Science has always fascinated Anshul Kundaje, whether it was biology, physics, or chemistry. When he left his home country of India to pursue graduate studies in electrical engineering at Columbia University, New York, his plan was to focus on telecommunications and computer networks. But a course in computational genomics during his first semester showed him he could follow his interest in computing without giving up his love for biology.
Now an assistant professor of genetics and computer science at Stanford University, Palo Alto, CA, Kundaje has received a 2016 NIH Director’s New Innovator Award to explore not just how the human genome sequence encodes function, but also why it functions in the way that it does. Kundaje even envisions a time when it might be possible to use sophisticated computational approaches to predict the genomic basis of many human diseases.
Kundaje began studying genome function as a graduate student. He first focused on how gene activity is regulated in laboratory yeast before moving on to humans. After earning his Ph.D., he worked on the NIH-funded ENCODE Consortium, a collaborative effort to build a comprehensive parts list of functional elements in the human genome .
When that project was completed, he continued to pursue his interest in genome function through the NIH-funded Roadmap Epigenomics Project . Epigenomics refers to chemical modifications to DNA and the proteins that package DNA. It can explain how cells making up different tissues—for instance, the brain, pancreas, and liver—can function so differently despite having precisely the same DNA sequences.
Epigenomics also has important implications for the understanding of genome function in the context of human disease. As Kundaje has pointed out, researchers have identified long lists of genetic variations with links to one disease or another. But it’s often unclear exactly where in the body those genetic spelling differences are having their detrimental effects.
Sometimes, the answers can be unanticipated. For example, you might expect that mutations tied to Alzheimer’s disease would influence the activity of genes in the brain’s neurons. But in a study of epigenomic signals in the brains of mice and humans, Kundaje and his colleagues recently came to a different conclusion . According to their analysis, variants associated with Alzheimer’s disease that are found in the noncoding DNA (portions of the genome that don’t encode proteins) appear to alter the function of immune cells that are responsible for removing potentially damaging plaques from the brain. Their analysis revealed that Alzheimer’s disease has a strong—and potentially causal—immune component.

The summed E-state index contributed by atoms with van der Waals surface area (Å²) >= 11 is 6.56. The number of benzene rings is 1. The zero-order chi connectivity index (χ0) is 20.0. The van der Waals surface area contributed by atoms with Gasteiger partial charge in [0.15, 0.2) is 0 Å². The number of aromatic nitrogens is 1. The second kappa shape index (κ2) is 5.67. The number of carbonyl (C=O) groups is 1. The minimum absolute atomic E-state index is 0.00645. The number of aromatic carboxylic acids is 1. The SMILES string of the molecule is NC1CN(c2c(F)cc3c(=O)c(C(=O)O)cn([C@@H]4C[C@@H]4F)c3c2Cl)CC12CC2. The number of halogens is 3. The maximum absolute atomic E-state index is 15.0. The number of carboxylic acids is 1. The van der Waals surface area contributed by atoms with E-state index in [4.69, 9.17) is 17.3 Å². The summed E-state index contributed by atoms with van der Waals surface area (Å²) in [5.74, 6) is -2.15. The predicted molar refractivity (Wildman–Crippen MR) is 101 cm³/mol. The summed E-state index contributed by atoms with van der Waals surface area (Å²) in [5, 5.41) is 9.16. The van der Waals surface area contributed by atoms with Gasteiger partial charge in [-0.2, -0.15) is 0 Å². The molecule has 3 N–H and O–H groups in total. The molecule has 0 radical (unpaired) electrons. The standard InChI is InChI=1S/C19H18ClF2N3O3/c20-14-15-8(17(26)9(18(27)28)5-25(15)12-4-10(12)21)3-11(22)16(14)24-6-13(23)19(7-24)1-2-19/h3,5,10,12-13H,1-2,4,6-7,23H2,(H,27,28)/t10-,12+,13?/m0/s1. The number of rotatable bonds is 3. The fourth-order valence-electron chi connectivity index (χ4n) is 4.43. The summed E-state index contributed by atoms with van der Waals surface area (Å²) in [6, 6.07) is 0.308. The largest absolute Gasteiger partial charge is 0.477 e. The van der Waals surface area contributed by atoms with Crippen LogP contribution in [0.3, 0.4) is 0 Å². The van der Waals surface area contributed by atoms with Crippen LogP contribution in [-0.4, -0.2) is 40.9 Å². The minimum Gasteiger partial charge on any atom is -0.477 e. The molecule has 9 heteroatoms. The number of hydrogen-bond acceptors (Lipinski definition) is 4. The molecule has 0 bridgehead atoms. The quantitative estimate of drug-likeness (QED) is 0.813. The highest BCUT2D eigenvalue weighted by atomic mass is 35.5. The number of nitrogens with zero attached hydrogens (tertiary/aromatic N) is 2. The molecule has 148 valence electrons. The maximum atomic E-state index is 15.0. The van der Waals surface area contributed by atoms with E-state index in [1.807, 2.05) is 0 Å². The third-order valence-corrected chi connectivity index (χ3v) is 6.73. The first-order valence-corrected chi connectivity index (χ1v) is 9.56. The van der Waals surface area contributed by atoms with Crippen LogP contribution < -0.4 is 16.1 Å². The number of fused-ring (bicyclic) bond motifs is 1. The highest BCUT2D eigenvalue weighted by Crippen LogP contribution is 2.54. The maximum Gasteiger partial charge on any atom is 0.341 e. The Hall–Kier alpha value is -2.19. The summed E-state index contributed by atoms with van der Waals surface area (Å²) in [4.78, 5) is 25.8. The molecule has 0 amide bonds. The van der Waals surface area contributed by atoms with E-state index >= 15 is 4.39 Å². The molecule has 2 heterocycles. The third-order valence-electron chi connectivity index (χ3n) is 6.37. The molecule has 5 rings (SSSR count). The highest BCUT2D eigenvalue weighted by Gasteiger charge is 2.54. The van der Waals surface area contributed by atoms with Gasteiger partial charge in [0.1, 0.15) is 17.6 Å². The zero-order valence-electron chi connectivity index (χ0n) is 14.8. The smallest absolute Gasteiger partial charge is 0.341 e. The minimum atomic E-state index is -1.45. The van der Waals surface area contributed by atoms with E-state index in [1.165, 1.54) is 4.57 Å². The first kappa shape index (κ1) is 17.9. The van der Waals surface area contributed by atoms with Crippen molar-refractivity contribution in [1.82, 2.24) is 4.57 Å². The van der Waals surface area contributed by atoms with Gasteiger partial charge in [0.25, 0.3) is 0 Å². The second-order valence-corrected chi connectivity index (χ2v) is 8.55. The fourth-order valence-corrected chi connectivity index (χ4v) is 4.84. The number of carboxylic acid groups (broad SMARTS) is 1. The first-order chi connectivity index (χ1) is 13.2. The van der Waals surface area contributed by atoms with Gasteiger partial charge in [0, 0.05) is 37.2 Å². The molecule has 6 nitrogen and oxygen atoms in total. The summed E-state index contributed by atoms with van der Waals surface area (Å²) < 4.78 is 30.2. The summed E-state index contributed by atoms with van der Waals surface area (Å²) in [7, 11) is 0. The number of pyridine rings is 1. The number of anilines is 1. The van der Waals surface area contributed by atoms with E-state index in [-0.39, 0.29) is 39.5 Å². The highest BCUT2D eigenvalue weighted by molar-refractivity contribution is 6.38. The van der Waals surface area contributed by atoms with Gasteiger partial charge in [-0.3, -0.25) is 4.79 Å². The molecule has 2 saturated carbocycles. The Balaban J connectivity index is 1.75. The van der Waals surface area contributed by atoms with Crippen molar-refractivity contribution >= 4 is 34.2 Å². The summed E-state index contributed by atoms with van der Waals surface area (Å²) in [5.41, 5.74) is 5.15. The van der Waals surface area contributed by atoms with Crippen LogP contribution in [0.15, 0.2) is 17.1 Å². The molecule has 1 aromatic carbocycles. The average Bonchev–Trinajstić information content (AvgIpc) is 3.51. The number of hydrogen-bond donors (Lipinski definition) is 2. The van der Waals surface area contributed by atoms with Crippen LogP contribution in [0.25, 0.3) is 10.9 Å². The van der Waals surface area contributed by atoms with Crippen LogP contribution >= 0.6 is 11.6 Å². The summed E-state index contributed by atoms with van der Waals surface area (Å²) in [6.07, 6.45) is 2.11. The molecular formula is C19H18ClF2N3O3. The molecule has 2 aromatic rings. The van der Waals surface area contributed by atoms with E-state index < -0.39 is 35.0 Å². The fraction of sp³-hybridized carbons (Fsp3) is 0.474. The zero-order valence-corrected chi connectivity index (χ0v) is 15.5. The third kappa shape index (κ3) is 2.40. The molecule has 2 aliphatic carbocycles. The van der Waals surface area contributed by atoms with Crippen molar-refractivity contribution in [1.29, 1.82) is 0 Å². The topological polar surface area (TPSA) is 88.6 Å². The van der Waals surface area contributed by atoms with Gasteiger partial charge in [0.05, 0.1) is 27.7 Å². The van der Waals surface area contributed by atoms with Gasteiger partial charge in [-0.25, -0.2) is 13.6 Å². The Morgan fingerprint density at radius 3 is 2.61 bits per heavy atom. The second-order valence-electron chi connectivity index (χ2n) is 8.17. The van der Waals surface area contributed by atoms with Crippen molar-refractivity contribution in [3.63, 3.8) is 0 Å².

As another example of the disease implications of his work, Kundaje points to the gene MYC. It encodes a transcription factor with known links to cancer. But, Kundaje asks, why does the MYC protein bind certain DNA sequences in some cell types and not others? And what would happen if MYC were mutated in a particular way? Kundaje hopes one day to be able to answer such questions.
To get there, Kundaje will apply his computational skills through an approach known as “machine learning.” As I’ve highlighted previously on the blog, machine learning is a powerful way for discerning patterns in large data sets that may not be immediately apparent. For instance, machine learning has been recently used to identify patterns in brain scans that accurately predict whether a child will go on to develop autism.
Kundaje is using an even more sophisticated version of machine learning that is inspired by neural networks of the brain. As he explains it, each individual neuron of the brain is attuned to a simple pattern. It’s only when you combine many thousands of neurons together that it becomes possible to recognize complex patterns that differentiate, say, a cat from a dog or a rock song from a lullaby. Consequently, he is developing algorithms involving artificial neural networks to unravel complex patterns in DNA sequences associated with genome function.
While complex machine learning models are often used as “black box” predictors, Kundaje also plans to look inside the “box.” His goal is to make sense of the complex patterns learned by the models and the rules that govern them .
Such an approach promises to yield many new hypotheses that could be experimentally tested in the lab, perhaps leading to new ways of understanding health and disease. While there’s still a long way to go, Kundaje says he’s already working with collaborators to explore his ideas in the context of heart disease and colorectal cancer. So, we all should be grateful that this highly creative mind has found a way to team his love of computers with his love of biology!
 An integrated encyclopedia of DNA elements in the human genome. ENCODE Project Consortium, Dunham I, Kundaje A, et al. Nature. 2012 Sep 6;489(7414):57-74.
 Integrative analysis of 111 reference human epigenomes. Roadmap Epigenomics Consortium, Kundaje A, et al. Nature. 2015 Feb 19;518(7539):317-330.
 Conserved epigenomic signals in mice and humans reveal immune basis of Alzheimer’s disease. Gjoneska E, Pfenning AR, Mathys H, Quon G, Kundaje A, Tsai LH, Kellis M. Nature. 2015 Feb 19;518(7539):365-369.
 Learning important features through propagating activation differences. Shrikumar A, Greenside PG, Kundaje A. Proceedings of the 34th International Conference on Machine Learning, PMLR 70:3145-3153, 2017
ENCODE: Encyclopedia of DNA Elements (ENCODE Project Consortium)
Epigenomics (National Human Genome Research Institute/NIH)
Anshul Kundaje (Stanford University, Palo Alto, CA)
Kundaje NIH Project Information (NIH RePORTER)
NIH Director’s New Innovator Award (Common Fund)
NIH Support: Common Fund; National Human Genome Research Institute